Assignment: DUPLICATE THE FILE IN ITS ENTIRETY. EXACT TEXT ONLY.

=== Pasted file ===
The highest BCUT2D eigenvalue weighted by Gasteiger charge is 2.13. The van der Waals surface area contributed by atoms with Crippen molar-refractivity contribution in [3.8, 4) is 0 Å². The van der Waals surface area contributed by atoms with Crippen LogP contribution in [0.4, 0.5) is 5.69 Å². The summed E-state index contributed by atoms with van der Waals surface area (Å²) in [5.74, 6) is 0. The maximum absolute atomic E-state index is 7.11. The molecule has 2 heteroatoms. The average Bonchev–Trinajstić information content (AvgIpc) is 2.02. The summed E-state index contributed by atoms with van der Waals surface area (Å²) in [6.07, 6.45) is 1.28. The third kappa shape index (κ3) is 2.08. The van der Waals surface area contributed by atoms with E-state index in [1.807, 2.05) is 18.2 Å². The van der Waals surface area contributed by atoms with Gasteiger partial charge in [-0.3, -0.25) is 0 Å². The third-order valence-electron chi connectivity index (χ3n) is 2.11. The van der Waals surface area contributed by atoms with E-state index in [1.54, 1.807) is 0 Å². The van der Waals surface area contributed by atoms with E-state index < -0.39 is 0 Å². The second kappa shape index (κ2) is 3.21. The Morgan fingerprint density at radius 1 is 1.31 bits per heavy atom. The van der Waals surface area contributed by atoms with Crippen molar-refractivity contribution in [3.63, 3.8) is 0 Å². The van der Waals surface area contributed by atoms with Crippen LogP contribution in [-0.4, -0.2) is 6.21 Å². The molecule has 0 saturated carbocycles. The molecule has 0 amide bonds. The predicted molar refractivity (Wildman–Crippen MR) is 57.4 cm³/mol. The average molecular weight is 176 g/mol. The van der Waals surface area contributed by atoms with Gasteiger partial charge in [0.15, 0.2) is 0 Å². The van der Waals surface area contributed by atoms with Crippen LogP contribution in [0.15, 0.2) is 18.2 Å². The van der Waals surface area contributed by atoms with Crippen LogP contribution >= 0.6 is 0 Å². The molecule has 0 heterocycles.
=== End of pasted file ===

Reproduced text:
The highest BCUT2D eigenvalue weighted by Gasteiger charge is 2.13. The van der Waals surface area contributed by atoms with Crippen molar-refractivity contribution in [3.8, 4) is 0 Å². The van der Waals surface area contributed by atoms with Crippen LogP contribution in [0.4, 0.5) is 5.69 Å². The summed E-state index contributed by atoms with van der Waals surface area (Å²) in [5.74, 6) is 0. The maximum absolute atomic E-state index is 7.11. The molecule has 2 heteroatoms. The average Bonchev–Trinajstić information content (AvgIpc) is 2.02. The summed E-state index contributed by atoms with van der Waals surface area (Å²) in [6.07, 6.45) is 1.28. The third kappa shape index (κ3) is 2.08. The van der Waals surface area contributed by atoms with E-state index in [1.807, 2.05) is 18.2 Å². The van der Waals surface area contributed by atoms with Gasteiger partial charge in [-0.3, -0.25) is 0 Å². The third-order valence-electron chi connectivity index (χ3n) is 2.11. The van der Waals surface area contributed by atoms with E-state index in [1.54, 1.807) is 0 Å². The van der Waals surface area contributed by atoms with E-state index < -0.39 is 0 Å². The second kappa shape index (κ2) is 3.21. The Morgan fingerprint density at radius 1 is 1.31 bits per heavy atom. The van der Waals surface area contributed by atoms with Crippen molar-refractivity contribution in [3.63, 3.8) is 0 Å². The van der Waals surface area contributed by atoms with Crippen LogP contribution in [-0.4, -0.2) is 6.21 Å². The molecule has 0 saturated carbocycles. The molecule has 0 amide bonds. The predicted molar refractivity (Wildman–Crippen MR) is 57.4 cm³/mol. The average molecular weight is 176 g/mol. The van der Waals surface area contributed by atoms with Gasteiger partial charge in [0.15, 0.2) is 0 Å². The van der Waals surface area contributed by atoms with Crippen LogP contribution in [0.15, 0.2) is 18.2 Å². The van der Waals surface area contributed by atoms with Crippen LogP contribution >= 0.6 is 0 Å². The molecule has 0 heterocycles.